Education, alcohol use and abuse among young adults in Britain.
ABSTRACT In this article we explore the relationship between education and alcohol consumption. We examine whether the probability of abusing alcohol differs across educational groups. We use data from the British Cohort Study, a longitudinal study of one week's birth in Britain in 1970. We analysed data collected at age 34 (in 2004) and complement it with information gathered at previous sweeps. Measures of alcohol abuse include alcohol consumption above NHS guidelines, daily alcohol consumption and problem drinking. We found that higher educational attainment is associated with increased odds of daily alcohol consumption and problem drinking. The relationship is stronger for females than males. Individuals who achieved high educational test scores in childhood are at a significantly higher risk of abusing alcohol across all dimensions. Our results also suggest that educational qualifications and academic performance are associated with the probability of belonging to different typologies of alcohol consumers among women while this association is not present in the case of educational qualifications and is very weak in the case of academic performance among males.
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ABSTRACT: This study investigated the association between the age at first drink and later alcohol drinking patterns, and analyzed whether differences in the association exist among Korean adults according to gender. The subjects included 10,649 adults (5,405 men and 5,244 women) from the fourth Korean National Health and Nutrition Examination Survey between 2007 and 2009, which extracted the standard survey household by using the proportional systematic sampling method. Baseline individual characteristics, the age at first drink, and individual alcohol drinking patterns were obtained by specially trained interviewers or examiners. The association between the age at first drink and the adult alcohol drinking patterns was summarized with odds ratios and their confidence intervals obtained from multiple logistic regression analysis with sampling weights of KNHANES complex sample survey design. The results of this study show that age, co-habitation, occupation, smoking, and self-rated stress level were significantly related to the drinking patterns for men, whereas education, co-habitation, smoking, and self-rated stress level were significant factors for the drinking patterns of women. The association between the age at first drink and the adult alcohol consumption was significant for both genders and, interestingly, the alcohol drinking patterns were significantly differed by gender even after controlling for the individual characteristics. These results imply a need for gender-specific strategies to prevent hazardous alcohol consumption at a later time for Korean.PLoS ONE 01/2014; 9(3):e90713. · 3.73 Impact Factor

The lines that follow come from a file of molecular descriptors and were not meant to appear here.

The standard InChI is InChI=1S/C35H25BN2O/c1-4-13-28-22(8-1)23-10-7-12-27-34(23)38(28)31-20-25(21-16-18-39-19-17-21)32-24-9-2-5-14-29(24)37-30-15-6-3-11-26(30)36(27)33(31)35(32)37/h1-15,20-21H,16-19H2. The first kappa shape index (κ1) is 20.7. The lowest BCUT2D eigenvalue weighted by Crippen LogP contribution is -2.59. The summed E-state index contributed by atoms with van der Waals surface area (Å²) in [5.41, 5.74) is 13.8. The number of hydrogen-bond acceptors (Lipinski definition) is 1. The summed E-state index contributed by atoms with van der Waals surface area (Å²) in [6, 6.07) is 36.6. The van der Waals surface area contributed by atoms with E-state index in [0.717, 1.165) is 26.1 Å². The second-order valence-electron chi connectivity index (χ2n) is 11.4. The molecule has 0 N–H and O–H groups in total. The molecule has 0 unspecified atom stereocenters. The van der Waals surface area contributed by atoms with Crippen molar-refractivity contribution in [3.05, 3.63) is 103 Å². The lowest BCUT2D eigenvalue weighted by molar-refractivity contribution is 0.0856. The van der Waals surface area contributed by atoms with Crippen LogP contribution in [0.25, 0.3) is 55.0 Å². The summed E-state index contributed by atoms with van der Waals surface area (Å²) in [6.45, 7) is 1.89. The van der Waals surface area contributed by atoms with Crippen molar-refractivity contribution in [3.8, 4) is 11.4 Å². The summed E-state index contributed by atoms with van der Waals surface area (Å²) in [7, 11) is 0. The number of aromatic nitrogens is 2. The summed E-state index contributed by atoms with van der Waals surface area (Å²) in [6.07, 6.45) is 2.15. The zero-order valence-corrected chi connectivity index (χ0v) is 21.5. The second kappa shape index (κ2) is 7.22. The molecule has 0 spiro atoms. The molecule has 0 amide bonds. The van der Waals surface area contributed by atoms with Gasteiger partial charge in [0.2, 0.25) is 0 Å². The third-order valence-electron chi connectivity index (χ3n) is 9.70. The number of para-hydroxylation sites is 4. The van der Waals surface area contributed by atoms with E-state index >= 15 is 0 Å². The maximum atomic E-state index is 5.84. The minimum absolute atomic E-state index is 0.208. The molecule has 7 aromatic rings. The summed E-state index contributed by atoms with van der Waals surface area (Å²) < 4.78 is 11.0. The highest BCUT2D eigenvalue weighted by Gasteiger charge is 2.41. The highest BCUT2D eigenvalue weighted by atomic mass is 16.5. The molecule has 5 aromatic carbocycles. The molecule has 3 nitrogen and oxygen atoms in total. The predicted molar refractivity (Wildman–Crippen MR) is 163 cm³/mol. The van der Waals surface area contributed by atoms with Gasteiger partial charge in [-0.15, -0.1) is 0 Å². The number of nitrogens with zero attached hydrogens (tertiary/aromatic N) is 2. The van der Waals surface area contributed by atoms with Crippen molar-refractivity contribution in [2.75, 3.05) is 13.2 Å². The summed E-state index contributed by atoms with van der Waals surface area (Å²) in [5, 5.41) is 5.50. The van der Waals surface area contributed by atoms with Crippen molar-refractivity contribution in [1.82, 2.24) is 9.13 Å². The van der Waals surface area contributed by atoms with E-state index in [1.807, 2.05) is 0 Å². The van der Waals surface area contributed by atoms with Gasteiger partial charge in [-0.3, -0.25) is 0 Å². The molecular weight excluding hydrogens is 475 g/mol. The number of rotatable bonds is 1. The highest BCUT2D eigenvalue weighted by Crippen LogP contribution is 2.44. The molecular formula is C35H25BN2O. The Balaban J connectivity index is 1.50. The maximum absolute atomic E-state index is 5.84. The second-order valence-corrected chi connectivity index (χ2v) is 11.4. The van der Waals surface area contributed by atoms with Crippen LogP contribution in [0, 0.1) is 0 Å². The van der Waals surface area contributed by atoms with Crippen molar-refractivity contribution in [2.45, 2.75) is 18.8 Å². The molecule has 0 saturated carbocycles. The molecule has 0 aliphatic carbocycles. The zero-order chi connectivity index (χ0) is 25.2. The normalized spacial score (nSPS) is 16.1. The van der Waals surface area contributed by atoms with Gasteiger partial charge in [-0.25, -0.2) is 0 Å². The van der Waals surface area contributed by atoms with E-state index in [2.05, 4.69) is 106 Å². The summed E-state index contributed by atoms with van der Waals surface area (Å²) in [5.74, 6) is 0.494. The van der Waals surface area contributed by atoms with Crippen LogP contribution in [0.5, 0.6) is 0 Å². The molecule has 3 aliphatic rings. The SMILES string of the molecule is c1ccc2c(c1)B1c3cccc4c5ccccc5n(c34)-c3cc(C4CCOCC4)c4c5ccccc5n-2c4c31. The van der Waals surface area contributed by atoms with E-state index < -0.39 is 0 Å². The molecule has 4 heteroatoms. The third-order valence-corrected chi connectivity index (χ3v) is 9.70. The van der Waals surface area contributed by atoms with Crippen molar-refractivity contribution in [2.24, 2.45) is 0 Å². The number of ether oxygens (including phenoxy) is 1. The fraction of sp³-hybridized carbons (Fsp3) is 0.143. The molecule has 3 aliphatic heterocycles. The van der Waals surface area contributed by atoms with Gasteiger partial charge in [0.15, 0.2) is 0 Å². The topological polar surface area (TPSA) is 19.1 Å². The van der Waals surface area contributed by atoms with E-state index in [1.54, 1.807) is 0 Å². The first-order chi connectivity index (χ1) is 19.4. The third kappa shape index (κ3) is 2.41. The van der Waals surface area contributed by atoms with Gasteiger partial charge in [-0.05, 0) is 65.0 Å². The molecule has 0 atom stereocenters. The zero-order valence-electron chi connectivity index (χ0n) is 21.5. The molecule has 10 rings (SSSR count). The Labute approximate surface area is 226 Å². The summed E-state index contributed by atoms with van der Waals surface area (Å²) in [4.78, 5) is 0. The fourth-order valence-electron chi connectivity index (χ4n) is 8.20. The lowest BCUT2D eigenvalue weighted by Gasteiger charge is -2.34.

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ABSTRACT: This paper aims to examine the relationship between parental socio-economic status (SES) and adolescent substance use. The central question posed in the title is approached in two stages. First, theoretical and empirical research in this area is reviewed. Second, data from an ongoing longitudinal study of young people in England (the Peterborough Adolescent and Young Adult Development Study--PADS+) are used to highlight the nature of this relationship in one city. Results from discrete-time event history analyses show that when examining what predicts initiation of substance use, familial and demographic factors emerge as important predictors, but SES does not appear to be relevant. The concluding discussion focuses on whether support is found for hypotheses derived from the existing literature and implications for future research.Social Science [?] Medicine 04/2012; 74(7):1053-61. · 2.73 Impact Factor
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ABSTRACT: Objectives: To compare gender differences in alcohol use and the socioeconomic correlates of at-risk drinking among middle-aged and older adults in Australia, the United States (US) and South Korea. Method: Data were drawn from large nationally representative surveys of people aged 45 years and older, collected in 2006. Results: Rates of any drinking and at-risk drinking (>14 US standard drinks/week) were higher for males than females in all countries and these gender differences were largest in Korea. Socioeconomic differentials for at-risk drinking varied by country and gender. In the US, at-risk drinking was associated with lower educational levels among men, but higher educational levels among women; in Korea, it was associated with being unpartnered, particularly for women; and in Australia, at-risk drinking was associated with higher income. Conclusions: Gender-role expectations differ between countries and may influence both the levels at which older adults consume alcohol and the ways in which at-risk drinking is associated with socioeconomic factors. Implications: Heavy alcohol use in middle-aged and older adults is a cause for concern. Health promotion strategies should target older age groups and consider the ways in which gender, marital status and education influence norms and opportunities for risky alcohol use.Australian and New Zealand Journal of Public Health 06/2014; · 1.64 Impact Factor